QUEENSLAND plant breeders seem to be on the verge of achieving that elusive combination ~ a maize hybrid that produces both grit-quality grain and high yields.
They are waiting to see if the hybrid BSX526, which has produced 10.3 t/ha with a hardness rating of 70, will also perform well under water stress conditions.
A long-term breeding project, supported by growers and the Federal Government through the GRDC, aims to combine high yield and drought resistance with grain quality suitable for the gritting trade. In a trial conducted by Queensland Department of Primary Industries breeders Gary Harch and Ian Martin at Kingaroy this season, the experimental hybrid BSX526 produced 10.3 t/ha, the highest yield of 92 tested hybrids.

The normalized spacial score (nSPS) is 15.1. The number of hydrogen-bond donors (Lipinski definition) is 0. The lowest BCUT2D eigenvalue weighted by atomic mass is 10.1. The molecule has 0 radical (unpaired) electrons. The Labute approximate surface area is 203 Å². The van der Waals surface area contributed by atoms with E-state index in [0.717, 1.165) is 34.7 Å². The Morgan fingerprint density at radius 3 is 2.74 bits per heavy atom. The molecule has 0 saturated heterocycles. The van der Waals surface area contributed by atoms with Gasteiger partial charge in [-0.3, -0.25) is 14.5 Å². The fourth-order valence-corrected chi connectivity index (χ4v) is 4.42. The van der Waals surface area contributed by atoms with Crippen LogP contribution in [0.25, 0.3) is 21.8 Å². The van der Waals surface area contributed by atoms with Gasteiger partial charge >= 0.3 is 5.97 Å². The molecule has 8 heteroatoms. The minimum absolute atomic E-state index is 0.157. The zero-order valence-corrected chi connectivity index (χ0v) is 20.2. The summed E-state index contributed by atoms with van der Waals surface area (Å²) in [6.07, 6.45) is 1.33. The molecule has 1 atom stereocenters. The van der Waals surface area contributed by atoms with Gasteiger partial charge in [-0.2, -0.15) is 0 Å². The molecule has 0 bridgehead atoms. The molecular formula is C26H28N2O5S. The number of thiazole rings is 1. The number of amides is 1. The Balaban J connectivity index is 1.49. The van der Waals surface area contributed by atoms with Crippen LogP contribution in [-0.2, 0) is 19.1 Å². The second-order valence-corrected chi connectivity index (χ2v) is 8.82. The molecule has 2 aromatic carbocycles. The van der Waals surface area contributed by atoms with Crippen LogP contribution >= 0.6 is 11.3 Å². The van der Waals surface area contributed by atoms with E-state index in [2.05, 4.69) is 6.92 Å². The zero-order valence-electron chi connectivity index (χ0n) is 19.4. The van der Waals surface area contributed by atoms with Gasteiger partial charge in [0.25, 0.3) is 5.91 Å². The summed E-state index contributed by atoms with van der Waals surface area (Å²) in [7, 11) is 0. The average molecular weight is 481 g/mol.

This was only slightly higher than that recorded by the best commercial check hybrid, which produced 10.15 t/ha. But BSX526 had a grain hardness rating of 70, which puts it in the grit quality range, whereas the commercial check had a rating of 45, which is in the stockfeed range. Hybrids suitable for gritting usually command a price premium over stockfeed quality maize.
"It is generally accepted that grain hardness and high yield are negatively correlated, so this result is a significant one," said Mr Martin.
Maize was a pioneering crop in the South Burnett district and has been a mainstay of the rural economy for many years. Results in the 2001 summer suggest the old crop still has much to offer. Despite a dry finish to the wet season, commercial yields of 8 t/ha were common and prices as high as $200 per tonne in response to a booming demand for pig stockfeed brought good returns to growers.
Program 2.3.1 Contact: Mr Ian Martin 07 4095 8419